Crew Clothing, the active casualwear brand founded by Alastair Parker-Swift in 1993, has sold a 25 per cent stake in the business to ISIS Equity Partners. The brand currently generates a profit before tax of £1.8 million on sales of £13.5 million from 34 retail outlets, a wholesale business and direct arm.
On the back of the investment, the company has been successful in attracting Peter Davies as chairman. He brings with him experience gained at Arcadia and Rubicon Retail and is currently chairman of Clarks Shoes. ISIS will be represented on the board by Andrew Garside, who led the investment on its behalf alongside debt facilities provided by Lloyds TSB Corporate. On joining the business, Davies said, “This is a great opportunity, with Crew Clothing well positioned in the market and in a strong growth phase. The plan to double the size of the estate looks very achievable, we have a strong team in place and with the product going from strength to strength, we will be appealing to a wider audience.” The investment is helping Crew Clothing expand its team further with current vacancies for a merchandiser and head of womenswear and the recent appointment of a new finance director.
James Pascoe, Crew Clothing’s operations director, told CEB of Crew’s plans for the near future, including the launch of a childrenswear range in the spring. It will be predominantly a mail order brand and will have its own catalogue, Crew Kids, though will not feature heavily in stores. The company also plans to expand its franchise business and further build on its wholesale and direct divisions. “Customer acquisition to date has mostly been ‘organic’,” said Pascoe, “At the moment we’re seeing 50 per cent growth in the direct business without actively recruiting customers. We are now going to look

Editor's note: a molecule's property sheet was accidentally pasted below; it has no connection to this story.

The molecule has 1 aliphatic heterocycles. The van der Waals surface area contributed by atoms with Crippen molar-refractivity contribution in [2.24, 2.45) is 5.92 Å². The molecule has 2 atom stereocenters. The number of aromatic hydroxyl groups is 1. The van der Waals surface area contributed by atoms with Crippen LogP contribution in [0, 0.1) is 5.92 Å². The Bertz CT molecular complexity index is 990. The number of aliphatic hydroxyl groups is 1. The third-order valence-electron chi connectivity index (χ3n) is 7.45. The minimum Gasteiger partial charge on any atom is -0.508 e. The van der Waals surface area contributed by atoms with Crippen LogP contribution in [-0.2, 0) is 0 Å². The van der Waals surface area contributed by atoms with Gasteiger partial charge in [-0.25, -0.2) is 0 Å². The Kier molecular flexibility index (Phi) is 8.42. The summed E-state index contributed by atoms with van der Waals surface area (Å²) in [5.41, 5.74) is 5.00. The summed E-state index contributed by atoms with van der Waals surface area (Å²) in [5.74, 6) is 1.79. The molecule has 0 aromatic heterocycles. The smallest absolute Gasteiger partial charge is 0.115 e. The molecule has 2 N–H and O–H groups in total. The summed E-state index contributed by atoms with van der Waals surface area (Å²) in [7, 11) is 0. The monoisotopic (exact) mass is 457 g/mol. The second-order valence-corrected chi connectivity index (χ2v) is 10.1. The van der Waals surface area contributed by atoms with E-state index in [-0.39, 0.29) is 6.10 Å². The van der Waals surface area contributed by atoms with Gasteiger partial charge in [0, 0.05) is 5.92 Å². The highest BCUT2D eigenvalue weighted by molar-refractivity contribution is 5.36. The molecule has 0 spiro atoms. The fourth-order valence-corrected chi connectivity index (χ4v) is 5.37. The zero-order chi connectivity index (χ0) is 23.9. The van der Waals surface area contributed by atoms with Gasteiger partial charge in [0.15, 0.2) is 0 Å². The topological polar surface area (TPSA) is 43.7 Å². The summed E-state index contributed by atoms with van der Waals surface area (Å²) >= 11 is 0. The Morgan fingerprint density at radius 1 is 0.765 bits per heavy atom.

at acquiring customers more aggressively.” On the infrastructure to support the growth of the business, he said, “We have already put in place a scalable eCommerce platform and it will just be a matter of fine-tuning it.”
Currently, direct sales represent 10 per cent of the business and the figure is unlikely to change significantly following the investment said Pascoe, as retail growth will also be accelerated over the coming months.
Meanwhile, Sir Tom Hunter’s private equity partnership, West Coast Capital has acquired a 29.9 per cent stake in Flying Brands. Hunter was most recently involved in the acquisition of House of Fraser by the Baugur Group and Wyevale Garden Centres. Under the name TBH Trading Ltd, West Coast has bought the shares of chairman Paul Fraser and Sussex Trading Company Ltd (of which the owner is Stewart Newton, a non-executive director of Flying Brands) reducing their shareholding to 4.34 per cent and 2.96 per cent respectively. As a result of the transactions, Jim McMahon and Paul Davidson from West Coast will join the board of Flying Brands as non-executive directors and Stewart Newton will leave the board with immediate effect. Paul Fraser remains as chairman until early into the New Year, after which he will step down as chairman and from the board. An independent chairman will be appointed in due course.
Mark Dugdale, chief executive, Flying Brands, said, “We welcome West Coast Capital as a new shareholder and their involvement in our business. They bring with them both expertise and a range of opportunities that we believe we can profitably exploit for the benefit of all shareholders. This will help Flying Brands fulfil its potential.” He told CEB, “This is an exciting development, the market follows what Tom Hunter does and if he’s interested in our business it might make people say, ‘well look at that…’”
In a trading update issued at the same time, Flying Brands confirmed that trading across divisions has been “mixed”. While the gifts division was performing well
after its acquisition of Greetings Direct, the garden division is currently “behind management’s expectations and the record performance achieved in the same period last year.”
As a consequence, the company anticipates that year-end results will be below market forecasts, though the final outcome depends on the performance of the group over the Christmas period.